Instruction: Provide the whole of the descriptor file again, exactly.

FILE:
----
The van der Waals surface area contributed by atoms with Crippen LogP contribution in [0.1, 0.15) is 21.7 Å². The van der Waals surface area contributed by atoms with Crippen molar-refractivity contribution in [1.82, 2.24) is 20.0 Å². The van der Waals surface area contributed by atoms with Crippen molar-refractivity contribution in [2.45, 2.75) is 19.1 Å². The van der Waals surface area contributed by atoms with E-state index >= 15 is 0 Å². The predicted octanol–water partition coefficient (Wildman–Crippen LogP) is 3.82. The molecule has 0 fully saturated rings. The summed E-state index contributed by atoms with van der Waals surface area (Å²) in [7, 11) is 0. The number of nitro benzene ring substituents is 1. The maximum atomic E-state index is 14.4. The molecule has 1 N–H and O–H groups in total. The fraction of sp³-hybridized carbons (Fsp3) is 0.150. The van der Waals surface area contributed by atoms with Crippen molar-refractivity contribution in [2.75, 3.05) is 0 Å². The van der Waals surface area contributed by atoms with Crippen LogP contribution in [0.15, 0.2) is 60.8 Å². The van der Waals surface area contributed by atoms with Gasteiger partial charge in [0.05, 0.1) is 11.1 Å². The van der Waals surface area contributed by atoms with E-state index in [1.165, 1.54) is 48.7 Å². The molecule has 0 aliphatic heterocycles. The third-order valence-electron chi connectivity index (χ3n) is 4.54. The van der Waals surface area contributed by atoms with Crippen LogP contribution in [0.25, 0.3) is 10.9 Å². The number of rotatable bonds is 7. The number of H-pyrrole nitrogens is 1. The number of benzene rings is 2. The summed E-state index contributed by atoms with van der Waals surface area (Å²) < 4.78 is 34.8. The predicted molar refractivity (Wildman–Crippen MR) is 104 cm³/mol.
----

The van der Waals surface area contributed by atoms with Crippen LogP contribution in [0.1, 0.15) is 21.7 Å². The van der Waals surface area contributed by atoms with Crippen molar-refractivity contribution in [1.82, 2.24) is 20.0 Å². The van der Waals surface area contributed by atoms with Crippen molar-refractivity contribution in [2.45, 2.75) is 19.1 Å². The van der Waals surface area contributed by atoms with E-state index >= 15 is 0 Å². The predicted octanol–water partition coefficient (Wildman–Crippen LogP) is 3.82. The molecule has 0 fully saturated rings. The summed E-state index contributed by atoms with van der Waals surface area (Å²) in [7, 11) is 0. The number of nitro benzene ring substituents is 1. The maximum atomic E-state index is 14.4. The molecule has 1 N–H and O–H groups in total. The fraction of sp³-hybridized carbons (Fsp3) is 0.150. The van der Waals surface area contributed by atoms with Crippen molar-refractivity contribution in [2.75, 3.05) is 0 Å². The van der Waals surface area contributed by atoms with Crippen LogP contribution in [0.15, 0.2) is 60.8 Å². The van der Waals surface area contributed by atoms with Gasteiger partial charge in [0.05, 0.1) is 11.1 Å². The van der Waals surface area contributed by atoms with E-state index in [1.165, 1.54) is 48.7 Å². The molecule has 0 aliphatic heterocycles. The third-order valence-electron chi connectivity index (χ3n) is 4.54. The van der Waals surface area contributed by atoms with Crippen LogP contribution in [0.25, 0.3) is 10.9 Å². The number of rotatable bonds is 7. The number of H-pyrrole nitrogens is 1. The number of benzene rings is 2. The summed E-state index contributed by atoms with van der Waals surface area (Å²) < 4.78 is 34.8. The predicted molar refractivity (Wildman–Crippen MR) is 104 cm³/mol.